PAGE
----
by Charlie Cook – Recode Editor-in-Chief Charlie Cook is joined by French photographer Chris Lefebvre to explain how to make your photos more accessible to all, and why the world should care.
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But if you’re like me, you may not have been a fan of the photo-editing process itself.
In this article, I will be using the same tools and software as Chris, but instead of just editing photos for the sake of editing them, I want to use them to show you the power of the digital tools and the tools that make photography easier for everyone.
So, for now, I’m going to show how you can use Photoshop Elements 2.5 to create a photo of your own, or at least a photo that you think is fun to look at.
I have a ton of photos in my portfolio, and the best way to showcase them is to show them to people, so this tutorial is going to be about using the editing tools in Photoshop Elements.
And we’re going to start with a simple, two-photo sequence, which you can see here.
In this first image, I’ve used the “P” and “P+” buttons to select the first and last image.
The “P-” button is where the “paint brush” tool comes in.
You can use this tool to paint over a part of the image, and you can also paint over individual objects in the image.
I’ve also used the tools to paint some edges around the image with the “b” key.
And, just to give you an idea of what I’m doing, here’s a picture of the same image with some highlights.
The highlights are the ones I’m painting.
If you click on the highlight, you’ll see an overlay that will give you a preview of the entire image.
This is where you can adjust the size of the highlight and the opacity of the area that you’re painting.
I’ve set the opacity to “none”, which means I’m only painting the area around the highlight.
In the second image, we’ve used “A” and the “B” buttons.
In addition to making it easier to get into the painting mode, these two buttons are also useful when you want to change the focus of the paintbrush.
I can also choose the “Toggle to Fullscreen” and move the camera around to get a different perspective, but we’ll get into that later.
In the third image, the highlight is darker.
You’ll see a new layer added to the image that lets you paint over it.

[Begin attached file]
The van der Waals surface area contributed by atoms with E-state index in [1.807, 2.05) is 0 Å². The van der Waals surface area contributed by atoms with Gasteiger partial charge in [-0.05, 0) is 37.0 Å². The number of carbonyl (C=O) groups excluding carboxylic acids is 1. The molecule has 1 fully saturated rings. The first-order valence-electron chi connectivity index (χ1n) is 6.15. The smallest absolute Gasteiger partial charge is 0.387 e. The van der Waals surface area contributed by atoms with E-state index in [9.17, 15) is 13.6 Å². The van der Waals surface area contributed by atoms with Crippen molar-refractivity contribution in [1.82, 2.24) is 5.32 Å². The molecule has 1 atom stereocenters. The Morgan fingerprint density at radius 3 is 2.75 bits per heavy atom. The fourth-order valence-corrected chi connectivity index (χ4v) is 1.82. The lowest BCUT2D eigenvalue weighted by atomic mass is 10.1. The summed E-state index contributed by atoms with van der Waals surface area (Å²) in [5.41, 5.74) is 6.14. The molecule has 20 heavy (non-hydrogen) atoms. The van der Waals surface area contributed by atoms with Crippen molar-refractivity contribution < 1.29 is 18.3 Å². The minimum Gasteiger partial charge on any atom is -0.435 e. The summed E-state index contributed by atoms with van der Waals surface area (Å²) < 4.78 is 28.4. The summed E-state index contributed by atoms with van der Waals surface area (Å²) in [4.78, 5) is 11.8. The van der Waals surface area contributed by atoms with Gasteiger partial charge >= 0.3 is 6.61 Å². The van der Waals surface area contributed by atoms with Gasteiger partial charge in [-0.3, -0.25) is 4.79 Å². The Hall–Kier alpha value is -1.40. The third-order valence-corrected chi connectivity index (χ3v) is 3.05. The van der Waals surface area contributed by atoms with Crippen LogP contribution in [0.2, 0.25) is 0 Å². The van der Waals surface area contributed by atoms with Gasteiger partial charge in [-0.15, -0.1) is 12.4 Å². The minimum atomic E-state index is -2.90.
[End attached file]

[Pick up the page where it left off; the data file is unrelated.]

This is where we start changing the focus in the paint brush.
I’ll go into more detail about the painting tool later.
Now, let’s get started.
First, we’re using the “F” and “/” buttons in Photoshop to select two images in the hierarchy of our image.
In these images, I have the first image and the second.
If you use “Ctrl+F” or “Ctrl-F” to select multiple images, you can get the same result with the second one, but if you use the same technique, you get to select a single image.
In our example, we chose to move the mouse cursor over the first photo, and then click on a button on the first picture to select it.
The mouse cursor will appear in the area where the mouse pointer would normally be.
To bring the cursor to the first photograph, we just click the “1” button, and that brings up the menu to select this picture.
Now that we’ve selected the first item, we can change the size and opacity of this image.
To do this, we’ll just use the “Ctrl + O” or the “Shift + O.”
These are both shortcuts to drag your mouse around to select more items in the list.
To make it easier, you could also drag the cursor with your mouse to select several items at once.
But if that’s too cumbersome, you have the option to select one item at a time by clicking on the “X” button.
To change the opacity and size of our final image, simply click on “O” and you’ll change the transparency of the whole image.
If we don’t change the brightness of the background, you might notice that the image becomes dark.
That’s because the pixels are black.
But that’s normal for a photo.
When you zoom in, you see the pixels being highlighted.
In our example here, the image is 100% transparent, but with the mouse moving, it will appear a little darker than it actually is.
This might be a little frustrating for some people, but I promise it’s not a deal-breaker.
The first thing we’re doing is moving the mouse.
When we’re in painting mode in Photoshop, we use the cursor keys to drag the mouse over the objects in our image, as shown here.
When the mouse is in the painting range, we drag the pointer down and then up. When